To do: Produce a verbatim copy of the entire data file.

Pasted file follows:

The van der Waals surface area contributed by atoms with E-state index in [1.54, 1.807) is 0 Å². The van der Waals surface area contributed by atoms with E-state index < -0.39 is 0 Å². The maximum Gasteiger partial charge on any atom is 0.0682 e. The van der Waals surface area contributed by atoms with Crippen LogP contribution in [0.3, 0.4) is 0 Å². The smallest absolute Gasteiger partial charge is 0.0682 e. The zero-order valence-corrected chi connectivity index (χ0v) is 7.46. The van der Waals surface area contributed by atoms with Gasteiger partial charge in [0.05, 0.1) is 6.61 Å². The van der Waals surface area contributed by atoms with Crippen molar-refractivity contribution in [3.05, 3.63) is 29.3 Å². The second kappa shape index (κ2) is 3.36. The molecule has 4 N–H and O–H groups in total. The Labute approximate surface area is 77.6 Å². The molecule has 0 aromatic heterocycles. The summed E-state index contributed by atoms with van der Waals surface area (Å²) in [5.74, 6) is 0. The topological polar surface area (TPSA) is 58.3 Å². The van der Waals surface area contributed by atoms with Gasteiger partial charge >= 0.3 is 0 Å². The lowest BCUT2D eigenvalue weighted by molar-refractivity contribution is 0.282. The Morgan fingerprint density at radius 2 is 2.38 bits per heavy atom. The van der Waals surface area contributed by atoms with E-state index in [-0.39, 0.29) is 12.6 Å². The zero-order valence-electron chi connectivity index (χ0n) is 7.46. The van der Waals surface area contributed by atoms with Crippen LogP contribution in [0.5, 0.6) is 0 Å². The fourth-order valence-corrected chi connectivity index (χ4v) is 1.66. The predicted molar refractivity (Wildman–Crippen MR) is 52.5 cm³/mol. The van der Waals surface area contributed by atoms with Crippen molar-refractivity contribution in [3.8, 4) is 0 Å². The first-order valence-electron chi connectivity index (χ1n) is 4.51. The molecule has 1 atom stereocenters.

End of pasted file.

The van der Waals surface area contributed by atoms with E-state index in [1.54, 1.807) is 0 Å². The van der Waals surface area contributed by atoms with E-state index < -0.39 is 0 Å². The maximum Gasteiger partial charge on any atom is 0.0682 e. The van der Waals surface area contributed by atoms with Crippen LogP contribution in [0.3, 0.4) is 0 Å². The smallest absolute Gasteiger partial charge is 0.0682 e. The zero-order valence-corrected chi connectivity index (χ0v) is 7.46. The van der Waals surface area contributed by atoms with Gasteiger partial charge in [0.05, 0.1) is 6.61 Å². The van der Waals surface area contributed by atoms with Crippen molar-refractivity contribution in [3.05, 3.63) is 29.3 Å². The second kappa shape index (κ2) is 3.36. The molecule has 4 N–H and O–H groups in total. The Labute approximate surface area is 77.6 Å². The molecule has 0 aromatic heterocycles. The summed E-state index contributed by atoms with van der Waals surface area (Å²) in [5.74, 6) is 0. The topological polar surface area (TPSA) is 58.3 Å². The van der Waals surface area contributed by atoms with Gasteiger partial charge >= 0.3 is 0 Å². The lowest BCUT2D eigenvalue weighted by molar-refractivity contribution is 0.282. The Morgan fingerprint density at radius 2 is 2.38 bits per heavy atom. The van der Waals surface area contributed by atoms with E-state index in [-0.39, 0.29) is 12.6 Å². The zero-order valence-electron chi connectivity index (χ0n) is 7.46. The van der Waals surface area contributed by atoms with Crippen LogP contribution in [0.5, 0.6) is 0 Å². The fourth-order valence-corrected chi connectivity index (χ4v) is 1.66. The predicted molar refractivity (Wildman–Crippen MR) is 52.5 cm³/mol. The van der Waals surface area contributed by atoms with Crippen molar-refractivity contribution in [3.8, 4) is 0 Å². The first-order valence-electron chi connectivity index (χ1n) is 4.51. The molecule has 1 atom stereocenters.